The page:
Chain D.L.K.: Good morning, Mr.Leigh! I know you like to be awakened by a birdsong. I read it in an interview about your musical habits and I immediately thought of the start of “The Garden” after reading that answer.
Well, first of all, how are you?John Foxx: Good morning, Vito. I’m very well, thank you. It’s spring and we have sunshine – and birdsong, so England is very bright and cheerful this morning. No need for recordings.
Chain D.L.K.: How’s the relationship (or can we call it “interplay”?) between Mr.Leigh and Mr.Foxx?
John Foxx: We get on very well sometimes. Most of the time we have to ignore each other. I keep him in a box under the stairs – Or is that me?
Chain D.L.K.: From the undoubted heights of your artistic vision and artistic path, what are the moles of contemporary “electronics”?
John Foxx: Actually, I think I’m the mole. Being underground is much more fun. I only visit the surface occasionally.
Chain D.L.K.: Let’s introduce “Interplay”, this collaboration with Ben Edwards, an encyclopedist of electronic music and talented musician, in my opinion.
John Foxx: Oh yes – Ben is an excellent musician in his own right. Also a very talented producer. He reminds me very much of Conny Planck, who recorded everyone from Kraftwerk to Neu! in Germany. The same generosity and complete dedication to music. They even look alike.
Chain D.L.K.: First of all, will you ever forgive his decision of not including a mention of the Roland CR 78, a device you like, in his “Twenty Systems”?
John Foxx: Well, I guess it wasn’t included because it’s a drum machine, rather than a conventional synthesizer.
Chain D.L.K.: And will he ever forgive you for a track like “Burning Car”, if we consider his youthful passion for cars, superbly evoked in “I Am 9”?
John Foxx: I think that’s one of his favourite pieces. Ben seems to have burnt several cars.
Chain D.L.K.: So is “Interplay” just a sort of nostalgia in spite of its lovely new dress, or what?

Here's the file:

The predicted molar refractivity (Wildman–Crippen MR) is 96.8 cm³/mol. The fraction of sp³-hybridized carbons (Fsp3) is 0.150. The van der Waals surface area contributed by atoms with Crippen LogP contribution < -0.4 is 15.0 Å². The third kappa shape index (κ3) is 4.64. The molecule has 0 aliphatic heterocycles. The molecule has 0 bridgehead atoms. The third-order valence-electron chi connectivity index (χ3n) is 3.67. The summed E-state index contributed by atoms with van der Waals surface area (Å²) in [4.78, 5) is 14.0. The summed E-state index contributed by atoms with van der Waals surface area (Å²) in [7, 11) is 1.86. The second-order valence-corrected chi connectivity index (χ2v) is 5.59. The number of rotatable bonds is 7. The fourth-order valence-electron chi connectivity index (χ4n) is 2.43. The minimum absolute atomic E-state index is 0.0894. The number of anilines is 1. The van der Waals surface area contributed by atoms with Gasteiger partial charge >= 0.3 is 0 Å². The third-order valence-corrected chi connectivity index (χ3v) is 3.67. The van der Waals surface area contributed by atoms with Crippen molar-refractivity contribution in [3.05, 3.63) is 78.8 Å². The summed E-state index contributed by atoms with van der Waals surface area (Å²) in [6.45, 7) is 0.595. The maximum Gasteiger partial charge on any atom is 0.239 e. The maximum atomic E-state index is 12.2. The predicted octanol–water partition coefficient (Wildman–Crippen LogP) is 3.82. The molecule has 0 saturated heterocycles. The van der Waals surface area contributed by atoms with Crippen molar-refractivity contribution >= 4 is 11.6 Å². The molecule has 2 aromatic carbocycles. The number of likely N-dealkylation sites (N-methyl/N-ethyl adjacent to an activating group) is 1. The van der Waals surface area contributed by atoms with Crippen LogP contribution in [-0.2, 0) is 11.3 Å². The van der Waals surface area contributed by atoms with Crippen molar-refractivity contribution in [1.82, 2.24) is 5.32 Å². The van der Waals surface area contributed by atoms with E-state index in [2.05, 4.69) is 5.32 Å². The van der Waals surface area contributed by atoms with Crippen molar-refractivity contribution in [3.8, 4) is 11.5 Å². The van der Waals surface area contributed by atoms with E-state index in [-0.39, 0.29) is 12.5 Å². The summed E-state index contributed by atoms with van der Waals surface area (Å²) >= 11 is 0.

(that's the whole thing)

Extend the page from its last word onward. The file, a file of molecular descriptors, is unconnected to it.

John Foxx: Interplay is really a continuation of everything Benge and I have been doing as musicians – so there’s no nostalgia at all. Meanwhile, it seems that a new generation has chosen electronics as the basis for their music – in much the same way as the Beatles and the Stones chose to base their style on Blues and American pop. Perhaps this generation will change things as much as those musicians did. We’ll see.
John Foxx: It’s certainly not a description of my bank account.
Chain D.L.K.: I like to imagine “The Running Man” as the logical chain of fate of “The Man Made Of Shadows” you wonderfully depicted in that story published in Extreme Voice – does this fit?
John Foxx: There’s always a “Running Man” in the news – someone who has discovered something other people want to remain a secret. He has no choice. This also reminds me of “Burning Car” – I wrote that song because every time I switched the television news on, there was film of a car on fire. Probably one of Ben’s.
Chain D.L.K.: By the way, is it possible to chase him or not? What about his destination? Does it have anything in common with human kind’s fate in general?
John Foxx: You never find out where he goes. He just runs across the television screen sometimes. It’s a lonely life. You can’t stay long.
Chain D.L.K.: Any anticipation on forthcoming performances?
John Foxx: There is the Troxy show in London with Gary Numan and others soon. We are discussing other live performances at the moment – there have been lots of offers – Europe, The US, then China and South America. But there are five albums already started, with various people, and I intend to finish them all this year. This is the priority.
Chain D.L.K.: Just a “biographical” question – when your fore running talent abruptly began to emerge, you got an invitation from London SS aka The Clash to join them – any regrets about your final decision?
John Foxx: Oh no – The Clash was a great band and I really like what they did, but electronics was always much more my scene – I need to go back to the laboratory occasionally for a rebuild.
Chain D.L.K.: Many fans – especially the ones liking your “dystopian” side – are presumably going to have some trouble understanding the brightness of the final track “The Good Shadow”, but it’s also the one where I perceive the touch of Benge’s creativity the most… so what does it relate to?
John Foxx: I think it’s quite sinister if someone wants to watch over you. It would certainly make me want to run. You’re right about Benge – It was completely based on one of his synthesizer arpeggios. Took about 20 minutes to do the whole song.
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